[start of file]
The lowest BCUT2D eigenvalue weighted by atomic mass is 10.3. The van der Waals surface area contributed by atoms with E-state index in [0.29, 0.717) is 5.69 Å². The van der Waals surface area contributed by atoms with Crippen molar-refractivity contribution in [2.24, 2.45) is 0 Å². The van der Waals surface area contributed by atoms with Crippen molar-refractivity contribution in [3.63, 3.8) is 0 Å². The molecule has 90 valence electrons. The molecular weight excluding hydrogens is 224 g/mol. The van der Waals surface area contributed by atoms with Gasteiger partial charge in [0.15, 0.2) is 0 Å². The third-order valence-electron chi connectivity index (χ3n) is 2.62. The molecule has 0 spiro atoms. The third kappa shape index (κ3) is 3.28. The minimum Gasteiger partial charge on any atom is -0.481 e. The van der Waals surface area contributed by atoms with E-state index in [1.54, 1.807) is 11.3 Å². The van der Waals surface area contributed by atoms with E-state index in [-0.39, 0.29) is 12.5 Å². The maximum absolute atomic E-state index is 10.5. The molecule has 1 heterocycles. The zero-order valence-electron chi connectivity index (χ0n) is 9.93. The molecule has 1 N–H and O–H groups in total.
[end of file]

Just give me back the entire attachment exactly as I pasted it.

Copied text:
The lowest BCUT2D eigenvalue weighted by atomic mass is 10.3. The van der Waals surface area contributed by atoms with E-state index in [0.29, 0.717) is 5.69 Å². The van der Waals surface area contributed by atoms with Crippen molar-refractivity contribution in [2.24, 2.45) is 0 Å². The van der Waals surface area contributed by atoms with Crippen molar-refractivity contribution in [3.63, 3.8) is 0 Å². The molecule has 90 valence electrons. The molecular weight excluding hydrogens is 224 g/mol. The van der Waals surface area contributed by atoms with Gasteiger partial charge in [0.15, 0.2) is 0 Å². The third-order valence-electron chi connectivity index (χ3n) is 2.62. The molecule has 0 spiro atoms. The third kappa shape index (κ3) is 3.28. The minimum Gasteiger partial charge on any atom is -0.481 e. The van der Waals surface area contributed by atoms with E-state index in [1.54, 1.807) is 11.3 Å². The van der Waals surface area contributed by atoms with E-state index in [-0.39, 0.29) is 12.5 Å². The maximum absolute atomic E-state index is 10.5. The molecule has 1 heterocycles. The zero-order valence-electron chi connectivity index (χ0n) is 9.93. The molecule has 1 N–H and O–H groups in total.